Historians are people of the book. We write piles of them—monographs, textbooks, and edited books, strictly academic books and books intended (usually with no foundation in reality) for the bestseller list. Some of our better books are histories of the book; some of our better historians are historians of the book. We cherish books dearly, not least for their narrative artistry. But we also value their utility within the academic world. At research universities and colleges with research aspirations, after all, the scholarly book serves as the elusive ticket to the vastly overrated world of the tenured, Associate Professor, and later to invitations to speak, comment, and publish still more books.
It’s probably safe to say that, as a profession, we are agreed that a series of significant journal articles or book chapters may substitute for “the Book” when it comes to things like tenure and promotion. Harvard probably won’t grant you tenure for such an achievement—to be honest, Harvard won’t grant you tenure under any circumstances—but other research-oriented institutions probably will. Still, “the Book” rules in nearly every history department at every institution that aspires to climb the U.S. News rankings. “How’s your book coming along?” is the haunting refrain that echoes in the corridors of the Marriotts and Grand Hyatts at convention time.
It’s no revelation that different criteria prevail in disciplines such as medicine, engineering, business mathematics, and the natural sciences. For scholars in these fields, books often connote “textbooks” and are therefore of little interest to serious scholars. What matters is journal publication—and not just in any old venue. Hits in so-called A-list journals are coveted. Even in the social sciences and some of the humanities, junior faculty are expected to produce journal articles and book chapters, but nothing in codex with a single author’s name on it.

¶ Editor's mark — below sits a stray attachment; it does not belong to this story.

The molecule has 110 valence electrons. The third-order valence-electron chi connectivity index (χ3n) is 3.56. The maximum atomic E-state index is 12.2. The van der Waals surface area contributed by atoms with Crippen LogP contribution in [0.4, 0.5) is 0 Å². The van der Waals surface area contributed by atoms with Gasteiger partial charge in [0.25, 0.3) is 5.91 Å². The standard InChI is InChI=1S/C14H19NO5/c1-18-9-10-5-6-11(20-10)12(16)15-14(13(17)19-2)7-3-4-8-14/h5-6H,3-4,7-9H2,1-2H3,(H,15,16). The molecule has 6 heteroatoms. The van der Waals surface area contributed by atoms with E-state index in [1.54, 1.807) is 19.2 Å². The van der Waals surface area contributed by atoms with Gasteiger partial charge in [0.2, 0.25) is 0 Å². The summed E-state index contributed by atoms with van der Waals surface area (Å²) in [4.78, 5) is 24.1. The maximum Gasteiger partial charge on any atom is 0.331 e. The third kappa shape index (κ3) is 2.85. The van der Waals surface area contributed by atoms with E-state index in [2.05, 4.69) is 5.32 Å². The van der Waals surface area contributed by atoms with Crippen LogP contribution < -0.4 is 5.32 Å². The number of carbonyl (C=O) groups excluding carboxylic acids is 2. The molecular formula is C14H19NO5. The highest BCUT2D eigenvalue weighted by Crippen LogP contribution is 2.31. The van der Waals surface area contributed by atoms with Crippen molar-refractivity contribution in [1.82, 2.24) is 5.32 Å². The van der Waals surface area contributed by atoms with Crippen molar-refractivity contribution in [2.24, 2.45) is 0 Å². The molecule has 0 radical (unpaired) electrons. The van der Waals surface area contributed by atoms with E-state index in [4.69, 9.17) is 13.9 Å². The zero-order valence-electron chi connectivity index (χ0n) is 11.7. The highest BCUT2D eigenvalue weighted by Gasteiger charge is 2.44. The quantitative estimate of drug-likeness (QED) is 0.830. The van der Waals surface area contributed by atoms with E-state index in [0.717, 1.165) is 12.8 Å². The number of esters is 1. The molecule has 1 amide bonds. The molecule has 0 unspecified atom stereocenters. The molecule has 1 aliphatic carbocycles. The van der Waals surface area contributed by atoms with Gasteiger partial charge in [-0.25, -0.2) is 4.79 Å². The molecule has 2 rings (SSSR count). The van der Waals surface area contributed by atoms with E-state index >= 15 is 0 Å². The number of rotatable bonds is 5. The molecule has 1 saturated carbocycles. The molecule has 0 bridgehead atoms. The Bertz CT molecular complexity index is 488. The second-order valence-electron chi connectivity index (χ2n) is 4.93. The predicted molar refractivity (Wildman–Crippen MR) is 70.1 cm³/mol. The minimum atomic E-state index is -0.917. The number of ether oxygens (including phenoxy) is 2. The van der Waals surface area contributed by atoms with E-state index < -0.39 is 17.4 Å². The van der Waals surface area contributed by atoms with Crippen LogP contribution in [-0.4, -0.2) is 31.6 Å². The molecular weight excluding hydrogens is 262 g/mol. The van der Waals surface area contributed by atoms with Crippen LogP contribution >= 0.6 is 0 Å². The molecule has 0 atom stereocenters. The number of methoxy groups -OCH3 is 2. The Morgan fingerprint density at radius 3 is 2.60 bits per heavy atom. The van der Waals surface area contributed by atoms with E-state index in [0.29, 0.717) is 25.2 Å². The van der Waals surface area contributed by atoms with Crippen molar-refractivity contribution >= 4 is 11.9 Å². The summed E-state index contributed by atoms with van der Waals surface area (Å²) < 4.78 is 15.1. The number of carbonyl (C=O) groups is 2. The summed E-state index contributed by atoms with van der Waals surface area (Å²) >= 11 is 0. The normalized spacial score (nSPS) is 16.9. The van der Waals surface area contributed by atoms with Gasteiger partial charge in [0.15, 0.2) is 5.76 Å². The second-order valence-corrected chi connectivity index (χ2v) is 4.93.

In short, historians are producing, recognizing, and even celebrating work that runs sharply against the grain of research in other disciplines. To put it in the bluntest terms, we have a Book Standard; they have a Journal Standard. It’s not that we don’t value that other form of scholarly currency. We just don’t value it quite as much.
Nonetheless, the advantages of the Journal Standard to university administrators and trustees who are seeking both transparency and higher, measurable rates of faculty research production is almost self-evident. Journals are ranked according to clear-cut categories, typically from A to C. An article in an A-list journal can be treated like another A-list journal. That isn’t the case with books. To this point, blessedly, we haven’t had to bother with such lists. The unfortunate consequence is that a book’s “impact” may now be more difficult to demonstrate.